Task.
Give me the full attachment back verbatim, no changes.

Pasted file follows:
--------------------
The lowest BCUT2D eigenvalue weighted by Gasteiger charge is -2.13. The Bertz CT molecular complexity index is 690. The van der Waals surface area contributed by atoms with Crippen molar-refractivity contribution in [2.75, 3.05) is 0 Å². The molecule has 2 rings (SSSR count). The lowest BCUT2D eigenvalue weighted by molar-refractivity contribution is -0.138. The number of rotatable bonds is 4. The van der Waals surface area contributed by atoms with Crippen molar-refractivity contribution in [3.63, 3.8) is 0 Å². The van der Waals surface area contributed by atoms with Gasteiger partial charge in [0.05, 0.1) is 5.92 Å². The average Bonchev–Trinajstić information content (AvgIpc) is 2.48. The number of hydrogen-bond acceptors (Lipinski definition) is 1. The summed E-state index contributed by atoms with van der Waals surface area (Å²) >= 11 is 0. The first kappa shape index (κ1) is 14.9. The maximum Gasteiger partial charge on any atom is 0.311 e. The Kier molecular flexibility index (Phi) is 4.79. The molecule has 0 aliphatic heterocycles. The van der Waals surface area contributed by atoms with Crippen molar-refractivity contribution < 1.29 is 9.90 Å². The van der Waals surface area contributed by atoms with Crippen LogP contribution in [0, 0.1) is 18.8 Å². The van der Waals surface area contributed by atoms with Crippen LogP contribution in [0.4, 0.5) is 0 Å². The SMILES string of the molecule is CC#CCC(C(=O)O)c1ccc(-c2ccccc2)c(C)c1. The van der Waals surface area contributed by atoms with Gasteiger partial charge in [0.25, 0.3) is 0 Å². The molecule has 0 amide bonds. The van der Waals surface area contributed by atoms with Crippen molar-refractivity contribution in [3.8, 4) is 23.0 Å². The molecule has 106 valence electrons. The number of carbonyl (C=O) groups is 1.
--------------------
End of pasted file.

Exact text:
The lowest BCUT2D eigenvalue weighted by Gasteiger charge is -2.13. The Bertz CT molecular complexity index is 690. The van der Waals surface area contributed by atoms with Crippen molar-refractivity contribution in [2.75, 3.05) is 0 Å². The molecule has 2 rings (SSSR count). The lowest BCUT2D eigenvalue weighted by molar-refractivity contribution is -0.138. The number of rotatable bonds is 4. The van der Waals surface area contributed by atoms with Crippen molar-refractivity contribution in [3.63, 3.8) is 0 Å². The van der Waals surface area contributed by atoms with Gasteiger partial charge in [0.05, 0.1) is 5.92 Å². The average Bonchev–Trinajstić information content (AvgIpc) is 2.48. The number of hydrogen-bond acceptors (Lipinski definition) is 1. The summed E-state index contributed by atoms with van der Waals surface area (Å²) >= 11 is 0. The first kappa shape index (κ1) is 14.9. The maximum Gasteiger partial charge on any atom is 0.311 e. The Kier molecular flexibility index (Phi) is 4.79. The molecule has 0 aliphatic heterocycles. The van der Waals surface area contributed by atoms with Crippen molar-refractivity contribution < 1.29 is 9.90 Å². The van der Waals surface area contributed by atoms with Crippen LogP contribution in [0, 0.1) is 18.8 Å². The van der Waals surface area contributed by atoms with Crippen LogP contribution in [0.4, 0.5) is 0 Å². The SMILES string of the molecule is CC#CCC(C(=O)O)c1ccc(-c2ccccc2)c(C)c1. The van der Waals surface area contributed by atoms with Gasteiger partial charge in [0.25, 0.3) is 0 Å². The molecule has 0 amide bonds. The van der Waals surface area contributed by atoms with Crippen molar-refractivity contribution in [3.8, 4) is 23.0 Å². The molecule has 106 valence electrons. The number of carbonyl (C=O) groups is 1.